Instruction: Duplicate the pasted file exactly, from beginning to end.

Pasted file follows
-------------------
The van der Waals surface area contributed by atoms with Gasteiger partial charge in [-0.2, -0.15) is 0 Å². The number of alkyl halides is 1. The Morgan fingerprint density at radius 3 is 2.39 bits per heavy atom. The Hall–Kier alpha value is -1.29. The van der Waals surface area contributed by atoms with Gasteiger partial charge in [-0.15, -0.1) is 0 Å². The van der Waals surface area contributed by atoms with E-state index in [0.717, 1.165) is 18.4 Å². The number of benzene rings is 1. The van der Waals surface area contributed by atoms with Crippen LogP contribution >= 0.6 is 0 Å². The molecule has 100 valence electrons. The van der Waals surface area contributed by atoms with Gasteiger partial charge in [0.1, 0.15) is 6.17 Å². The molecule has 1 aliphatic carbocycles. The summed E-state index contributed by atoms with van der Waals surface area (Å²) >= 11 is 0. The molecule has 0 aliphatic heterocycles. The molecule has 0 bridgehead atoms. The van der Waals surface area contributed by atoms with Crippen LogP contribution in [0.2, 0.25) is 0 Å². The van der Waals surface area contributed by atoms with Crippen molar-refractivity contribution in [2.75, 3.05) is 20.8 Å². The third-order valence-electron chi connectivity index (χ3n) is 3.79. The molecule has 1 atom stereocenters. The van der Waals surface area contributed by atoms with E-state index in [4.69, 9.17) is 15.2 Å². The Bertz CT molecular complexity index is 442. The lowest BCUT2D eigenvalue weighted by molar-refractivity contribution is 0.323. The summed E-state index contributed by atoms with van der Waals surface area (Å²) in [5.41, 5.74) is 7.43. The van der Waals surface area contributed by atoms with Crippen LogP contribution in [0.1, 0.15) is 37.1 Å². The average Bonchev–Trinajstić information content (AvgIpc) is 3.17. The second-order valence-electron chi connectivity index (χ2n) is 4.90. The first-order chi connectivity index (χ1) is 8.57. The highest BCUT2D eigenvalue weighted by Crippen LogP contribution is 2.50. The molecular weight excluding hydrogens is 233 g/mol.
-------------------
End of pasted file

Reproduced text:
The van der Waals surface area contributed by atoms with Gasteiger partial charge in [-0.2, -0.15) is 0 Å². The number of alkyl halides is 1. The Morgan fingerprint density at radius 3 is 2.39 bits per heavy atom. The Hall–Kier alpha value is -1.29. The van der Waals surface area contributed by atoms with Gasteiger partial charge in [-0.15, -0.1) is 0 Å². The van der Waals surface area contributed by atoms with E-state index in [0.717, 1.165) is 18.4 Å². The number of benzene rings is 1. The van der Waals surface area contributed by atoms with Crippen LogP contribution >= 0.6 is 0 Å². The molecule has 100 valence electrons. The van der Waals surface area contributed by atoms with Gasteiger partial charge in [0.1, 0.15) is 6.17 Å². The molecule has 1 aliphatic carbocycles. The summed E-state index contributed by atoms with van der Waals surface area (Å²) >= 11 is 0. The molecule has 0 aliphatic heterocycles. The molecule has 0 bridgehead atoms. The van der Waals surface area contributed by atoms with Crippen LogP contribution in [0.2, 0.25) is 0 Å². The van der Waals surface area contributed by atoms with Crippen molar-refractivity contribution in [2.75, 3.05) is 20.8 Å². The third-order valence-electron chi connectivity index (χ3n) is 3.79. The molecule has 1 atom stereocenters. The van der Waals surface area contributed by atoms with E-state index in [4.69, 9.17) is 15.2 Å². The Bertz CT molecular complexity index is 442. The lowest BCUT2D eigenvalue weighted by molar-refractivity contribution is 0.323. The summed E-state index contributed by atoms with van der Waals surface area (Å²) in [5.41, 5.74) is 7.43. The van der Waals surface area contributed by atoms with Crippen LogP contribution in [0.1, 0.15) is 37.1 Å². The average Bonchev–Trinajstić information content (AvgIpc) is 3.17. The second-order valence-electron chi connectivity index (χ2n) is 4.90. The first-order chi connectivity index (χ1) is 8.57. The highest BCUT2D eigenvalue weighted by Crippen LogP contribution is 2.50. The molecular weight excluding hydrogens is 233 g/mol.